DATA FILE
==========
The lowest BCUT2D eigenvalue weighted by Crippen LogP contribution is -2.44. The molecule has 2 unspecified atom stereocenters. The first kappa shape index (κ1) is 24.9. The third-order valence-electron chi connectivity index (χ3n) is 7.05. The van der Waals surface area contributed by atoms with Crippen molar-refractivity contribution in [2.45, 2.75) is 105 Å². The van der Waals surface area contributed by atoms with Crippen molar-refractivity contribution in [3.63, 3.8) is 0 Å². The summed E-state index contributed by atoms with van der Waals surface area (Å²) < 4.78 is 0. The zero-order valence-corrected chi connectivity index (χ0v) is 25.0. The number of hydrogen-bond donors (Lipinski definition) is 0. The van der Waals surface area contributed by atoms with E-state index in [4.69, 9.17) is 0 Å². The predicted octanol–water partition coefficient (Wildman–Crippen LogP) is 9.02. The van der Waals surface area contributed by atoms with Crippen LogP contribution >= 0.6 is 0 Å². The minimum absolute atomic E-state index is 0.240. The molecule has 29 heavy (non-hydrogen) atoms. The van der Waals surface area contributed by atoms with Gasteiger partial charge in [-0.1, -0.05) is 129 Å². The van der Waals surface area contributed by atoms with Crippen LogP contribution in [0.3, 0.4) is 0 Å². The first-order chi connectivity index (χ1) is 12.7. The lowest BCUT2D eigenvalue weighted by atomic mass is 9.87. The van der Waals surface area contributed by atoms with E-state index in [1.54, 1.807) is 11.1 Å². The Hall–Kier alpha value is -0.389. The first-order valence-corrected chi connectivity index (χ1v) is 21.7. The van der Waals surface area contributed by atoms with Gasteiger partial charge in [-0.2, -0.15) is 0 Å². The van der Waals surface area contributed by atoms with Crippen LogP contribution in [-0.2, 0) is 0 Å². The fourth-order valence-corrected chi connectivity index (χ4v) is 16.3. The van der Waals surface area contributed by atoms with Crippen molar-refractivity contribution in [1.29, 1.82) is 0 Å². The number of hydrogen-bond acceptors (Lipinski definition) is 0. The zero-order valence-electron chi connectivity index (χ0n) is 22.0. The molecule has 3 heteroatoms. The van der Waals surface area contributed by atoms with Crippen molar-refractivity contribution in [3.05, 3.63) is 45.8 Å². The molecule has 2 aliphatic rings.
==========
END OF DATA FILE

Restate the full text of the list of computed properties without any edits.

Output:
The lowest BCUT2D eigenvalue weighted by Crippen LogP contribution is -2.44. The molecule has 2 unspecified atom stereocenters. The first kappa shape index (κ1) is 24.9. The third-order valence-electron chi connectivity index (χ3n) is 7.05. The van der Waals surface area contributed by atoms with Crippen molar-refractivity contribution in [2.45, 2.75) is 105 Å². The van der Waals surface area contributed by atoms with Crippen molar-refractivity contribution in [3.63, 3.8) is 0 Å². The summed E-state index contributed by atoms with van der Waals surface area (Å²) < 4.78 is 0. The zero-order valence-corrected chi connectivity index (χ0v) is 25.0. The number of hydrogen-bond donors (Lipinski definition) is 0. The van der Waals surface area contributed by atoms with E-state index in [4.69, 9.17) is 0 Å². The predicted octanol–water partition coefficient (Wildman–Crippen LogP) is 9.02. The van der Waals surface area contributed by atoms with Crippen LogP contribution >= 0.6 is 0 Å². The minimum absolute atomic E-state index is 0.240. The molecule has 29 heavy (non-hydrogen) atoms. The van der Waals surface area contributed by atoms with Gasteiger partial charge in [-0.1, -0.05) is 129 Å². The van der Waals surface area contributed by atoms with Crippen LogP contribution in [0.3, 0.4) is 0 Å². The first-order chi connectivity index (χ1) is 12.7. The lowest BCUT2D eigenvalue weighted by atomic mass is 9.87. The van der Waals surface area contributed by atoms with E-state index in [1.54, 1.807) is 11.1 Å². The Hall–Kier alpha value is -0.389. The first-order valence-corrected chi connectivity index (χ1v) is 21.7. The van der Waals surface area contributed by atoms with Gasteiger partial charge in [-0.2, -0.15) is 0 Å². The van der Waals surface area contributed by atoms with Crippen LogP contribution in [-0.2, 0) is 0 Å². The fourth-order valence-corrected chi connectivity index (χ4v) is 16.3. The van der Waals surface area contributed by atoms with Crippen molar-refractivity contribution in [1.29, 1.82) is 0 Å². The number of hydrogen-bond acceptors (Lipinski definition) is 0. The zero-order valence-electron chi connectivity index (χ0n) is 22.0. The molecule has 3 heteroatoms. The van der Waals surface area contributed by atoms with Crippen molar-refractivity contribution in [3.05, 3.63) is 45.8 Å². The molecule has 2 aliphatic rings.